Upgrading from OpenMediaVault 1.x to OpenMediaVault 2.x

Having an older PC about, I decided to install OpenMediaVault on there earlier in the year after adding in a 6 TB hard drive for storage, a Gigabit network card to speed up backups and a new BeQuiet! power supply to make it quieter. It has been working smoothly since then and the release of OpenMediaVault 2.x had me wondering how to upgrade to it.

Usefully, I enabled an SSH service for remote logins and set up an account on there for anything that I needed to do. This includes upgrades, taking backups of what is on my NAS drives and even shutting down the machine when I am done with what I need to do on there.

Using an SSH session, the first step was to switch to the administrator account and issue the following command to ensure that my OpenMediaVault 1.x installation was as up to date as it could be:

omv-update

Once that had completed what it needed to do, the next step was to do the upgrade itself with the following command:

omv-release-upgrade

With that complete, it was time to reboot the system and I fired up the web administration interface and spotted a kernel update that I applied. Again the system was restarted and further updates were noticed and these were applied, again through the web interface. The whole thing remains based on Debian 7.x but I am not complaining since it quietly does exactly what I need of it.

Wiping of hard drives with Linux

More than a decade of computer upgrades and rebuilds can leave obsolete kit in your hands and the arrival of legislation controlling the dumping of electronic goods during this time can leave one wondering how anyone can dispose of them. Thankfully, I discovered that the local council refuse site only a few miles away from me accepts such things for recycling and saw me a good few times over the last summer with obsolete and non-working gadgets that has stayed with me far too long. Some were as bulky as a computer monitor and a printer but others were relatively diminutive.

Disposing of non-working and utterly obsolete equipment is an easy choice but I find this is harder when a device still works as intended and even might have a use yet. When you realise that computer motherboards still come with PS/2, floppy and IDE ports, things get trickier. My Gigabyte Z87-HD3 mainboard just has one PS/2 when predecessors would have had two and the same applies to IDE sockets and there still is a floppy drive socket on there too, a surprising sight for anyone used to thinking that such things are utterly outmoded these days. So, PC technology isn’t relinquishing backwards compatibility just yet since that mainboard is part of a system with an Intel Core i5-4670K CPU and 24 GB of RAM on there.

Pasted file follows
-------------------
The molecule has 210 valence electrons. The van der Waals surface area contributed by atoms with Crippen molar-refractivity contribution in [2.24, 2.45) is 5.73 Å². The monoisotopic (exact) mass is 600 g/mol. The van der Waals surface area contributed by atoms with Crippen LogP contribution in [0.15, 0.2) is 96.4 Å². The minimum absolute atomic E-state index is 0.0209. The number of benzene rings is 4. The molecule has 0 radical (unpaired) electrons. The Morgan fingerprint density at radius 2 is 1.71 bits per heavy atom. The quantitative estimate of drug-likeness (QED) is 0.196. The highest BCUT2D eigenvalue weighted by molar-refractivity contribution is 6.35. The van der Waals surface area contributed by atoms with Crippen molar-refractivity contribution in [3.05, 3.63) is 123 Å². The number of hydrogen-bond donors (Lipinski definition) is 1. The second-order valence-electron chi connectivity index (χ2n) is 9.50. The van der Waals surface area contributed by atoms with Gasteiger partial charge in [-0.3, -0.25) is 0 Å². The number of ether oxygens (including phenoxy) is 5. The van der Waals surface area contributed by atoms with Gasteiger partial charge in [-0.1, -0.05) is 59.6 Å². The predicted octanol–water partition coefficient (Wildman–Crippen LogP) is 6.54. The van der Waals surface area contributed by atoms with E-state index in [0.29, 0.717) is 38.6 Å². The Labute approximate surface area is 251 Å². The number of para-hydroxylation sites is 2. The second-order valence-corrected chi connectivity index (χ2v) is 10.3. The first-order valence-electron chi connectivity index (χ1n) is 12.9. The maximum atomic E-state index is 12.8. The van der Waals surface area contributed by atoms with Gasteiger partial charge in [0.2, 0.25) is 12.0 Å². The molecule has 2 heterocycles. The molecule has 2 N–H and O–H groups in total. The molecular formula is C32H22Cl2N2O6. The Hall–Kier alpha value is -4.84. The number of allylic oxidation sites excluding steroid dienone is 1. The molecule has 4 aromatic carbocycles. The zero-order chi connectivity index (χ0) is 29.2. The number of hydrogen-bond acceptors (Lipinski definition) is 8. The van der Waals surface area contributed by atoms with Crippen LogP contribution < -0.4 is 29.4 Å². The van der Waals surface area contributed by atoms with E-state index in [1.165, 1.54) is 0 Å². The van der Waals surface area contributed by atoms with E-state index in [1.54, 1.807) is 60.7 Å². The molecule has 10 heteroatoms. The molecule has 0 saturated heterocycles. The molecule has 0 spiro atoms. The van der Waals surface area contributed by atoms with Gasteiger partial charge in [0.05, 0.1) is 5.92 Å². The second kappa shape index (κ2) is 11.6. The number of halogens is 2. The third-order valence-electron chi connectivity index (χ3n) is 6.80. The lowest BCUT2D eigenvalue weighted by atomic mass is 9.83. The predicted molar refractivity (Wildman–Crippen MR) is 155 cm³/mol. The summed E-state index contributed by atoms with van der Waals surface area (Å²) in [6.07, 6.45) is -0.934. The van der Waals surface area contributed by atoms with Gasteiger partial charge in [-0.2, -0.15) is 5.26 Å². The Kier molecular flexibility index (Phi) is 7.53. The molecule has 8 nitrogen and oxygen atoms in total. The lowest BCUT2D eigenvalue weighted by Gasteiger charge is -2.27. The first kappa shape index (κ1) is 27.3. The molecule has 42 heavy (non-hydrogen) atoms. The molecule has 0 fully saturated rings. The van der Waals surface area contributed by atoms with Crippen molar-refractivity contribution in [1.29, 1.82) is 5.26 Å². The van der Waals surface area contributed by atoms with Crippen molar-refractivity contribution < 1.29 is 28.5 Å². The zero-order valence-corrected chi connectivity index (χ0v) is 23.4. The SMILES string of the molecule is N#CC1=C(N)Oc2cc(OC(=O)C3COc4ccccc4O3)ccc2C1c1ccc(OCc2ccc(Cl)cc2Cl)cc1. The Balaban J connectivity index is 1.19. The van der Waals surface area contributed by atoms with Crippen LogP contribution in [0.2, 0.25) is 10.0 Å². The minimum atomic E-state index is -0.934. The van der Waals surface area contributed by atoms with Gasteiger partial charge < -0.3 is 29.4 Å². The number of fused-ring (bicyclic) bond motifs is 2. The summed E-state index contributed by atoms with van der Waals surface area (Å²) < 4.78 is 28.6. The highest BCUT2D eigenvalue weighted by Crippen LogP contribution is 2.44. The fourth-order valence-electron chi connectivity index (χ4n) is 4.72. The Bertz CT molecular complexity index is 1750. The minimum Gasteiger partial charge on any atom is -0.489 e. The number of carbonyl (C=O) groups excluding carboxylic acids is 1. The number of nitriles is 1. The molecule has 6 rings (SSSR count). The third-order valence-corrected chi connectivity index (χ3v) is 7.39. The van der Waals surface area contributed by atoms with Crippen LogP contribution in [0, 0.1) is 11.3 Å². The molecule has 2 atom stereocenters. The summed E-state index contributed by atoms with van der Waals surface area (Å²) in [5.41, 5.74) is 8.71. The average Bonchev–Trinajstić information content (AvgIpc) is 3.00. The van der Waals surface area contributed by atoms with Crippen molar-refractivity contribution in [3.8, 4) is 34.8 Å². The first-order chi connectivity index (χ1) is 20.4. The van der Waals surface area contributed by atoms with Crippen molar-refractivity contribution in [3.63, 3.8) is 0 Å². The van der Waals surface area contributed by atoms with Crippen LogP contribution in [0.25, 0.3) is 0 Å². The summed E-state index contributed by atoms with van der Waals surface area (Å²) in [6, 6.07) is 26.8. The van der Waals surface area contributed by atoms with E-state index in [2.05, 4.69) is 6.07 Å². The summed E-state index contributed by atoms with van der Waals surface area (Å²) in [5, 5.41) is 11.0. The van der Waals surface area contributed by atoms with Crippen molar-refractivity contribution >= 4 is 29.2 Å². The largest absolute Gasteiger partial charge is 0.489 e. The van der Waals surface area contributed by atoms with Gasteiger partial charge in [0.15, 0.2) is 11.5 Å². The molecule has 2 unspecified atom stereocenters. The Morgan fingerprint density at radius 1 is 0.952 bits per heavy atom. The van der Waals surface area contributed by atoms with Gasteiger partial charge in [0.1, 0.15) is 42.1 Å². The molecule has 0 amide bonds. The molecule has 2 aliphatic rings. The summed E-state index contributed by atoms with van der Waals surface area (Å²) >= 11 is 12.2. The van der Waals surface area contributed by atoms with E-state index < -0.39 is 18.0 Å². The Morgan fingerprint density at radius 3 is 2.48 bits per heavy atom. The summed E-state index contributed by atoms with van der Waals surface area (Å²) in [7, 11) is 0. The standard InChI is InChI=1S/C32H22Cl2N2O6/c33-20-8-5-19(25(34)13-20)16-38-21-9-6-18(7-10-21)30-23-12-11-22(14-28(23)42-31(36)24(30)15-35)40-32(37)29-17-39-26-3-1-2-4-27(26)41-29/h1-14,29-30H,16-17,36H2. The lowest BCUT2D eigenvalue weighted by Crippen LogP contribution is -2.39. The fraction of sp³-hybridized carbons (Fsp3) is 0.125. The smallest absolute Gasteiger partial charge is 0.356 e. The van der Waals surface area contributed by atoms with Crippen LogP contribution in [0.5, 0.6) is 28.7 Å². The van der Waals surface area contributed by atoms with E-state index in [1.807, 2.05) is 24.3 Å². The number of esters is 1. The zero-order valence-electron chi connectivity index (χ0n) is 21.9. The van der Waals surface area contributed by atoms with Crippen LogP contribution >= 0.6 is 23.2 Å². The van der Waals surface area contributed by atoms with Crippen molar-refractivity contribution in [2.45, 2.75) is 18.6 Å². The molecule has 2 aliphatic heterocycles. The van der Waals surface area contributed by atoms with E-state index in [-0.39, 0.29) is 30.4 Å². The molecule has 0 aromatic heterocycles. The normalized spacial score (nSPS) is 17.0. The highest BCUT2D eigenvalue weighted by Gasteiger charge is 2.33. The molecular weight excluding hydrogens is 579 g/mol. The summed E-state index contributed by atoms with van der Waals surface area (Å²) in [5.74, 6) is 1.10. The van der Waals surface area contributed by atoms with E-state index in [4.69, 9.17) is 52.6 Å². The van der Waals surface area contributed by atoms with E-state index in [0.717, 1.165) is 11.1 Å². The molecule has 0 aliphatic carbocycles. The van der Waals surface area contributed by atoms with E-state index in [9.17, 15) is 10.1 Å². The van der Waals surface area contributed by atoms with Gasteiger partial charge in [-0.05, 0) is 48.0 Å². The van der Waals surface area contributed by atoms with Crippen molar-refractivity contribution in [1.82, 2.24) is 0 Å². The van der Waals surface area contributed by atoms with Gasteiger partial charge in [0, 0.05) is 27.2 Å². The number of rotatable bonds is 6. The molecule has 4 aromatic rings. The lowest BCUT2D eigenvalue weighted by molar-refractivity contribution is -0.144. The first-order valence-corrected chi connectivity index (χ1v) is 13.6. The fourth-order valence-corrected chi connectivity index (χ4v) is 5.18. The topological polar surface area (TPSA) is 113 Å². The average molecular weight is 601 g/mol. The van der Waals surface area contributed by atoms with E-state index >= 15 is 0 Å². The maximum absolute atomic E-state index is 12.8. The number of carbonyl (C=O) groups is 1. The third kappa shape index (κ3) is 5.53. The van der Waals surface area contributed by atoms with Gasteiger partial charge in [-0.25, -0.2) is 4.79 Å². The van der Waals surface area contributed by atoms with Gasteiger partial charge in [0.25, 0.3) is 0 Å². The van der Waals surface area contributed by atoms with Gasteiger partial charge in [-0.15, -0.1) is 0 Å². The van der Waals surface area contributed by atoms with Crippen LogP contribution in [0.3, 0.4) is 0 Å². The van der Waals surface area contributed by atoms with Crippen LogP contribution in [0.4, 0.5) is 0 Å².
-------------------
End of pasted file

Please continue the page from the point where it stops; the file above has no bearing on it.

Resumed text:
Even with that presence of an IDE port, I was not tempted to use leftover 10 GB and 20GB hard drives that I have had for just over a decade. Ten years ago, that sort of capacity would been respectable were it not for our voracious appetite for data storage thanks to photography, video and music. Apart from the size constraints, the speed of those drives cannot compare well with what we have today either and I quickly saw that when I replaced a Samsung 160 HD of a similar age with a Samsung SSD.

The result of this line of thought was that I was minded to recycle the drives so I started to think about wiping and Linux has a good tool for this in the form of the dd command. It can overwrite data on the disks so as to render the information virtually irretrievable. Also, Linux has a number of dummy devices that can supply junk data for overwriting purposes. They are like /dev/null which is used to suppress the issuing of output to the command. The first is /dev/zero which supplies octal zeros and I have used this. However, there also is /dev/random and /dev/urandom for those wanting a more random element to the overwriting.

To overwrite data on a disk with zeroes while having feedback on progress, the following command achieves the required result:

sudo dd if=/dev/zero | pv | sudo dd of=/dev/sdd bs=16M

The whole operation needs to be executed with root privileges and the if parameter of dd specifies the input data and this is sent to a pv command that shows a progress bar that dd would not produce by itself while sending the output on to another dd command with the disk to be overwritten specified using the of parameter. The bs parameter in that second dd command specifies the block size for the disk writing job. Unfortunately, pv is not installed by default so you need to add it yourself. On a Debian, Ubuntu or Linux Mint system, the command is the following:

sudo apt-get install pv

That pv sandwich also is invaluable for those times when dd is needed to copy partitions between different physical or virtual (in a virtual machine) disks. Without it, you might wonder what exactly is happening in the silence and that especially is concerning when you are retrying an operation that failed previously and it takes a while to complete each time.